Scots propose solution to stem livestock decline

28 May, 2009

Scottish meat bosses are hoping an innovative proposal could help prop up the declining breeding numbers of beef and sheep.

The Scottish Association of Meat Wholesalers (SAMW) has proposed withdrawing the Scottish Beef Calf Scheme and replacing it with an area payment to encourage active livestock farming over as wide an area of Scotland as possible.

Alan Jess, SAMW president said: “We believe that the option we’ve presented to government has the potential to reverse the damaging downward trend in livestock breeding which has existed since CAP reform.

“In addition to our core proposal, we’ve also given government a variation to consider as an alternative solution. We believe both of these proposals ‘tick all the boxes’ without damaging other sectors in the process.”

He said the SAMW had engaged the help of a European financial and funding research agency to help identify new funding option and ensure it remained within EU regulations.

Jess added that the core approach would provide significant new payments to livestock breeders, targeting aid at 80% of the suckler herd, 90% of the breeding ewe flock.

“Obviously, beef finishers would have to accept a reduction in support. The benefit to such businesses, however, is that they would continue to enjoy a steady supply of high quality raw materials on which to base their finishing business.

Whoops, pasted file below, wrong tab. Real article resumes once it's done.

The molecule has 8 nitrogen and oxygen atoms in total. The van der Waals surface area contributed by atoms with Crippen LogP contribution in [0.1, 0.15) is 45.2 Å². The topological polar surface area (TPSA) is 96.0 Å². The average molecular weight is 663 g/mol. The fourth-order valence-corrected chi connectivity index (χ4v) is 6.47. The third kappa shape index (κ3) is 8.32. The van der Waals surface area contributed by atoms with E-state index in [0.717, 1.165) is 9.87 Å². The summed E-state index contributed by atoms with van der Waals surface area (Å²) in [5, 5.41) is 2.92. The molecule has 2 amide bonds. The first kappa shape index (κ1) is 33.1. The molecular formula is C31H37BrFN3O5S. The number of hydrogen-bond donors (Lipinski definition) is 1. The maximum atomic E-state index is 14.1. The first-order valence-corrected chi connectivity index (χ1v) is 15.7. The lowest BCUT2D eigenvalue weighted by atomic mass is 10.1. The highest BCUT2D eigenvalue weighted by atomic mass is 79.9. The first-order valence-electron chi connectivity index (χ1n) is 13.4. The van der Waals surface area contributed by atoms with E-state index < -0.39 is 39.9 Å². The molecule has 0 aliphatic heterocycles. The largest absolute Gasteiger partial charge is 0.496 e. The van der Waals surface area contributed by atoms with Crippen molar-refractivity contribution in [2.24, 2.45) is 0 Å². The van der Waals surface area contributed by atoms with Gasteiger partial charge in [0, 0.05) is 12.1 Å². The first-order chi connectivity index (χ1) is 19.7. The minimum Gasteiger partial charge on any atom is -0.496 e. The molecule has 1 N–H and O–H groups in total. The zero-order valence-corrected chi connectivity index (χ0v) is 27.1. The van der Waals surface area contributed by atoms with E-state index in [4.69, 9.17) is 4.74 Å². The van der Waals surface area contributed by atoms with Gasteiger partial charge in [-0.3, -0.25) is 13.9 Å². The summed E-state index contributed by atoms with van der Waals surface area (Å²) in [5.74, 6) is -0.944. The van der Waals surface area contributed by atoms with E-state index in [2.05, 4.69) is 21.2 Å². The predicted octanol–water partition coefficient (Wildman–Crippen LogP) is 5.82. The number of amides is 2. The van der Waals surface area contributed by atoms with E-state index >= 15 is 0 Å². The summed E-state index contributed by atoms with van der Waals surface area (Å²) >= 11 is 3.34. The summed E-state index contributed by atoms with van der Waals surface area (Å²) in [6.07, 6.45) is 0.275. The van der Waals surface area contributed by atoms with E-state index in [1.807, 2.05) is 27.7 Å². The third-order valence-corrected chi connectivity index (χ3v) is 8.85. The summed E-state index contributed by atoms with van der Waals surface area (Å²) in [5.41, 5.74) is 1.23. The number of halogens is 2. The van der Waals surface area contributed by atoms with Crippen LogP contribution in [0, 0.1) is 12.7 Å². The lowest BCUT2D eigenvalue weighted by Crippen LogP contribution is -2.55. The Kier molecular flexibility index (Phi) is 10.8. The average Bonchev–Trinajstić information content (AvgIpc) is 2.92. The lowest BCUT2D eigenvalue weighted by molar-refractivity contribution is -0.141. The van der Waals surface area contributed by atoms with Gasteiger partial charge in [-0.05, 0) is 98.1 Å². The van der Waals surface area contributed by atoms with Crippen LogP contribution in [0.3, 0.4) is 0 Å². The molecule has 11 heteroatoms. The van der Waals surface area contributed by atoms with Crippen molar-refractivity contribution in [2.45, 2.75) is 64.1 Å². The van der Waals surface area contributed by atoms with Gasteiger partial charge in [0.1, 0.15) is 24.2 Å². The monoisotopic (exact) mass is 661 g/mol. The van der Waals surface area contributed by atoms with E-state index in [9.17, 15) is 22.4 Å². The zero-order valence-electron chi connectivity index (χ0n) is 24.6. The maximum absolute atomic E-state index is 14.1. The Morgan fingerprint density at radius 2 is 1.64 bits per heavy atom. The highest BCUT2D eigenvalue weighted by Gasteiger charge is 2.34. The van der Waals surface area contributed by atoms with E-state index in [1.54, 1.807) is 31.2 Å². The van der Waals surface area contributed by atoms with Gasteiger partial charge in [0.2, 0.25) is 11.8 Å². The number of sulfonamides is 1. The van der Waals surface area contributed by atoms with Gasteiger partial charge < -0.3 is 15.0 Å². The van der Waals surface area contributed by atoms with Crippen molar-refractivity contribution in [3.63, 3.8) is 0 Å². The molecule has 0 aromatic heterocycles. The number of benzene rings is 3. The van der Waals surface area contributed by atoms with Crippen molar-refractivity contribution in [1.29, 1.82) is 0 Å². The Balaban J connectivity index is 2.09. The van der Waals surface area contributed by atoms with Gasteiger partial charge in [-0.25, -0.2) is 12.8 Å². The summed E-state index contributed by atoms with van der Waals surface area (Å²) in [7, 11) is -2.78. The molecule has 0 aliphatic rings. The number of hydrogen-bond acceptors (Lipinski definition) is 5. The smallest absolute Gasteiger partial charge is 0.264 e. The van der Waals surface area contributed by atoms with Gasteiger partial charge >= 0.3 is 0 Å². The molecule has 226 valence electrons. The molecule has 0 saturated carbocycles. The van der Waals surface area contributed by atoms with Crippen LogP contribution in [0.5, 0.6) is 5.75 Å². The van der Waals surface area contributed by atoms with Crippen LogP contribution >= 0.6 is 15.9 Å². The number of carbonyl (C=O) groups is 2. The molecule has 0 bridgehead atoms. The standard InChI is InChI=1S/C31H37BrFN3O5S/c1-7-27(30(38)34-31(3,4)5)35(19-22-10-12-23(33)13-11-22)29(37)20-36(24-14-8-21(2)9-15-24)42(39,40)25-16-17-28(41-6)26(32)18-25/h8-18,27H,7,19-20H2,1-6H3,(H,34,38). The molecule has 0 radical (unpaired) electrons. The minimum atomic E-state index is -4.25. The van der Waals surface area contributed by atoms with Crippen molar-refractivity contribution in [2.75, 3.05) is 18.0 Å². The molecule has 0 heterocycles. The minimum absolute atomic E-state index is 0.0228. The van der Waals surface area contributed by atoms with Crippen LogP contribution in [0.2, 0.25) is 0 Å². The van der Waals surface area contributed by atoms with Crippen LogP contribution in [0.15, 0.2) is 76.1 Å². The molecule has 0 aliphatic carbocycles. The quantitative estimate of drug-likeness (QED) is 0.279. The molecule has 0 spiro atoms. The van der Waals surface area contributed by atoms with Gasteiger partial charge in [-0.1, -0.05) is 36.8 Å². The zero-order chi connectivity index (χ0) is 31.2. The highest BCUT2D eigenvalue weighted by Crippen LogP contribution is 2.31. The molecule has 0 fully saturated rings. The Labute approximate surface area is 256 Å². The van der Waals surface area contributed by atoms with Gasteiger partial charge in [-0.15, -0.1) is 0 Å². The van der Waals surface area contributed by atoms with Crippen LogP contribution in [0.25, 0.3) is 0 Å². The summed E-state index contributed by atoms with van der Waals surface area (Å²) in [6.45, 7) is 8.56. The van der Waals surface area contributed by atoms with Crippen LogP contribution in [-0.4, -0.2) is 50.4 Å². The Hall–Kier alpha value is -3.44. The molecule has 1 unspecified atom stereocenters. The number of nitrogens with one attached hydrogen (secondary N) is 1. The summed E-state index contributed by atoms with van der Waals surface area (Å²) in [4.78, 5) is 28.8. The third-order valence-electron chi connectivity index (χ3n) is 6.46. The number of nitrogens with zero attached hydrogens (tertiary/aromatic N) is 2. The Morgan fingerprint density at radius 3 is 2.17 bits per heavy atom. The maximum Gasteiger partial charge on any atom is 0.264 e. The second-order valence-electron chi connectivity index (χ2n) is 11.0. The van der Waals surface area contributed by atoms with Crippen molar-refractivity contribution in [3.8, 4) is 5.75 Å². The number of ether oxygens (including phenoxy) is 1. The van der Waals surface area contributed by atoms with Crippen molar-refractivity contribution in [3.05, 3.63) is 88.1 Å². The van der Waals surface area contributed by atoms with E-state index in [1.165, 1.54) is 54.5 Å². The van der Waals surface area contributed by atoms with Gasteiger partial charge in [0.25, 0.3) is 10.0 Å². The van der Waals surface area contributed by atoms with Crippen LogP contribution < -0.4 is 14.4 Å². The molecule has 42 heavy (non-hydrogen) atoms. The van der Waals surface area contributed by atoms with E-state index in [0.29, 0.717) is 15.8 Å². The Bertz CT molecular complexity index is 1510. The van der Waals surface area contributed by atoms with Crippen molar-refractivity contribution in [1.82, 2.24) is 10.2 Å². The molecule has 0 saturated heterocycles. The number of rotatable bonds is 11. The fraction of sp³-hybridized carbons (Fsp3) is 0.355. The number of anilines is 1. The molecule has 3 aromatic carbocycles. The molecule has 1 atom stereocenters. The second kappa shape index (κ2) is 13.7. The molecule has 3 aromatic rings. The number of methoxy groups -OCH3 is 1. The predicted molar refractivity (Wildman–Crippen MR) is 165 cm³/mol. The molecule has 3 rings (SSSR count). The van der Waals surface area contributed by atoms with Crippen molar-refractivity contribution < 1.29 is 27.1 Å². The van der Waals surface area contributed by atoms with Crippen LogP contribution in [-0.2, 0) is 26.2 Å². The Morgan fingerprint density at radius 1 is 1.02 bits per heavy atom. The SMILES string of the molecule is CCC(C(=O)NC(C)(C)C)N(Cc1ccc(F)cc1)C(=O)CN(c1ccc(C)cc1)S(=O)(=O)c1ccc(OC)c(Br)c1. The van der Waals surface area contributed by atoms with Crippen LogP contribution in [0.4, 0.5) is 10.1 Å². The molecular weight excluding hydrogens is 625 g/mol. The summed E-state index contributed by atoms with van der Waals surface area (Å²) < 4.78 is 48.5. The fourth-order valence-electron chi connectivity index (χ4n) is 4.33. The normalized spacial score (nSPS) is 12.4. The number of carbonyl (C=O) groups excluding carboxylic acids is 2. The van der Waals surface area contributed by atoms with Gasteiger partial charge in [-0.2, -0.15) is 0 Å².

Their alternative is to keep collecting an enhanced support payment now and have no raw materials to work with in the longer term.”

Between 2004 and 2007, the LFA suckler herd had fallen by 6%, while the LFA ewe flock had dopped 9%, he said.

The second option on the table is to retain the calf scheme with a reduced top-slicing of existing beef and sheep support being used to raise an additional £32m. Both proposals would see a total of £48m be provided for the beef and sheep sector although the second option would see that spread across both LFA and non-LFA areas.





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